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Additionally, I just verified by unplugging the amps and then trying them just one at a time that each channel definitely has it's own amp.

With just the 8in woofer plugged in, I can hear even the top note on the keyboard coming out of it. So it appears that this may be a full-range signal passed through to the woofer.

With just the left channel amp plugged in, the entire left channel plays (tweeter and two woofers). I can push the 4in drivers to quite extreme xmax here; I am wondering if this is also a full range signal.

Would they really go through the hassle of having two separate outputs on the mainboard just to send two duplicate full-range signals? Seems like a waste?

Thanks
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Old 9th February 2019, 07:30 PM   #3
Mooly is offline Mooly  United Kingdom
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Replacing the atrocious sound system on a ,000 digital piano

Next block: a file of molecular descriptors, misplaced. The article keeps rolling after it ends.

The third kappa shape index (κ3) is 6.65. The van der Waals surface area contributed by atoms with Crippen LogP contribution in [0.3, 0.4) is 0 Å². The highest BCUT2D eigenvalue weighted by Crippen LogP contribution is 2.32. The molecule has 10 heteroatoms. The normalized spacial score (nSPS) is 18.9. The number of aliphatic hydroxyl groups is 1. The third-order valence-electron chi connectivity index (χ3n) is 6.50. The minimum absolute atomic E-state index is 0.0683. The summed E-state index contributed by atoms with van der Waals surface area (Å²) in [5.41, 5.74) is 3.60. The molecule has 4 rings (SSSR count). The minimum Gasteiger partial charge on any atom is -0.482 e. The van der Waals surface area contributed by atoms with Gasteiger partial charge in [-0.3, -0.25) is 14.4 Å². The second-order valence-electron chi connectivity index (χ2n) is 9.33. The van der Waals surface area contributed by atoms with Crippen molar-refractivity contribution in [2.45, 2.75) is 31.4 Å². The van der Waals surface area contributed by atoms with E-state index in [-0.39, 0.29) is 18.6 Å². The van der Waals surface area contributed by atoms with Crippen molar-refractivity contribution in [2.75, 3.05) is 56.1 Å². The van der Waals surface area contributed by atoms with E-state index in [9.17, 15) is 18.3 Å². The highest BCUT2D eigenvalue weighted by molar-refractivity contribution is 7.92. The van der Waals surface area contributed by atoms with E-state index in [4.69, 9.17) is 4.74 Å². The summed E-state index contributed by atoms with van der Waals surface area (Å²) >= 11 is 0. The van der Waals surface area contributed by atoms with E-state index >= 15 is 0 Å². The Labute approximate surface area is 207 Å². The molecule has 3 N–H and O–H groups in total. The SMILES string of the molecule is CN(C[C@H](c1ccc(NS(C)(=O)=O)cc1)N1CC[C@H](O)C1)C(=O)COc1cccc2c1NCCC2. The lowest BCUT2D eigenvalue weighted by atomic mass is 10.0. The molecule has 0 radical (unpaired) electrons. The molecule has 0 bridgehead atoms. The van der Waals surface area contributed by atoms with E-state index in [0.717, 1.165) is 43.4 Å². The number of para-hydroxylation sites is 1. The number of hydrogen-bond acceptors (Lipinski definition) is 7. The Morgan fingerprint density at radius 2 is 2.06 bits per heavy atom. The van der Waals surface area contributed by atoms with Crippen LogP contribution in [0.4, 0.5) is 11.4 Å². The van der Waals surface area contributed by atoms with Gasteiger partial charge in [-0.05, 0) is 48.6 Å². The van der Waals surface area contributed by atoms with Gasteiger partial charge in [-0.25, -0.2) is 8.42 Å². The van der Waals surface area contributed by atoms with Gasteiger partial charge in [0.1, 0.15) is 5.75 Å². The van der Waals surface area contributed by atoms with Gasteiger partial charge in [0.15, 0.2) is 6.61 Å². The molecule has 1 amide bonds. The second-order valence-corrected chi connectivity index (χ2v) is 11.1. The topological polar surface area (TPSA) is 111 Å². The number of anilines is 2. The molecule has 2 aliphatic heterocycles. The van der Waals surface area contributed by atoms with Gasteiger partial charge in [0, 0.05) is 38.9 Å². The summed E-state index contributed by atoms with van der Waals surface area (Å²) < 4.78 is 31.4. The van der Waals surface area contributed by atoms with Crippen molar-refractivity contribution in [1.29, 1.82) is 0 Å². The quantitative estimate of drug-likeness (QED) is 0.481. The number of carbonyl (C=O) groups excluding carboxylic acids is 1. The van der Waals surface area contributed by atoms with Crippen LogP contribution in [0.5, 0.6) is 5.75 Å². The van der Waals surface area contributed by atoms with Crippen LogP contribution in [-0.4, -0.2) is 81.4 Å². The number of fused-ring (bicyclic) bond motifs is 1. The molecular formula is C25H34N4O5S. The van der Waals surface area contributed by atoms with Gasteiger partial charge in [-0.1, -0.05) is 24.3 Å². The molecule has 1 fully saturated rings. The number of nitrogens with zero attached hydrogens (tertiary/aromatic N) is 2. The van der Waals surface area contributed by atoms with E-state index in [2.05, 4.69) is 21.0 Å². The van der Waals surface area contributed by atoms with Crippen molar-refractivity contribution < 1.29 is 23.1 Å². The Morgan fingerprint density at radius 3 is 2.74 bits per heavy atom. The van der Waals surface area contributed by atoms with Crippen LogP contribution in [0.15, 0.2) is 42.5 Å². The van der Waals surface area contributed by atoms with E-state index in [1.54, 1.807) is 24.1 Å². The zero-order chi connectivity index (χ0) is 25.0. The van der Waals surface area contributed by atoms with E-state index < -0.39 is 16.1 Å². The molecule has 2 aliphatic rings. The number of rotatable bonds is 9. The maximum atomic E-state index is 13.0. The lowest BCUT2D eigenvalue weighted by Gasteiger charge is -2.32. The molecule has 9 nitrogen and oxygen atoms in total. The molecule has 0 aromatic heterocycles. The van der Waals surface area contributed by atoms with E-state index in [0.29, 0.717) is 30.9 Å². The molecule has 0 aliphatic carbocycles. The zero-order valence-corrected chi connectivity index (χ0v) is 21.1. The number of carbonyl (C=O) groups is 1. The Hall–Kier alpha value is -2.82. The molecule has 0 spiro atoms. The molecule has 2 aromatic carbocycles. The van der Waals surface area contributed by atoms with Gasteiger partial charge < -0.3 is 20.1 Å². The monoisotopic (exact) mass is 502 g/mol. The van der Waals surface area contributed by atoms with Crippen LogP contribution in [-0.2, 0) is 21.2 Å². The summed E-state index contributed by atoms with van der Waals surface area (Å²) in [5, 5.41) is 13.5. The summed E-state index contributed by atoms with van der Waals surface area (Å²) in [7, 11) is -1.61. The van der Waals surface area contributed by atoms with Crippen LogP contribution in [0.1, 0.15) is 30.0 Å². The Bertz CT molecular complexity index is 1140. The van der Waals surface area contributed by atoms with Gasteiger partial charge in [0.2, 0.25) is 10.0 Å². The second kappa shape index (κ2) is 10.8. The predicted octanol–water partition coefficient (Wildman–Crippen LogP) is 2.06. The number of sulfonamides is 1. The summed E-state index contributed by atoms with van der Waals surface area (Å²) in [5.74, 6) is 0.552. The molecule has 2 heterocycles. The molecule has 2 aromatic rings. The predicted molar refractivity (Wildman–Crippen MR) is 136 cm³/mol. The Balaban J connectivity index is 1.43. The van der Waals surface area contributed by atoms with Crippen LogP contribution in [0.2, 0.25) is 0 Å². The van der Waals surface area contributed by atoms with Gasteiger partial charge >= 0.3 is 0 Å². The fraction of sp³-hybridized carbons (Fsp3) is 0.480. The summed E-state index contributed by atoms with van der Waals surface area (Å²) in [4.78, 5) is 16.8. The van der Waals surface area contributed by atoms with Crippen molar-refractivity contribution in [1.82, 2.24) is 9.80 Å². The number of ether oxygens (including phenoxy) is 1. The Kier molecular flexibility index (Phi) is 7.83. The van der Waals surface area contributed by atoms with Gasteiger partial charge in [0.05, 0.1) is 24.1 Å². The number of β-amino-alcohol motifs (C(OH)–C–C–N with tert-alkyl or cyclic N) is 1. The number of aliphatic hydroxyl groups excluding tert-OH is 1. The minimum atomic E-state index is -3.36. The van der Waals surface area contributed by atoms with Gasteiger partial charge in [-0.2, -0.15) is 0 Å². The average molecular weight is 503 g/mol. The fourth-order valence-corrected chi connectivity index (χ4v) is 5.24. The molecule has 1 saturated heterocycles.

Without proper documentation and circuit diagrams it all becomes guesswork... even if educated guesswork

The preamp board with the 4558 opamp looks to be more than just a gain block. The quantity and appearance of the passive parts suggests some kind of (probably) standard opamp type filter circuit. The transistors could be for muting to ensure silence when no keys are depressed.

The best way to gauge what the main board outputs are like could be to rig up an AC coupled feed to output to some external amplifier and see what the results sound like.
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Old 9th February 2019, 07:46 PM   #4
computerpro3 is offline computerpro3  United States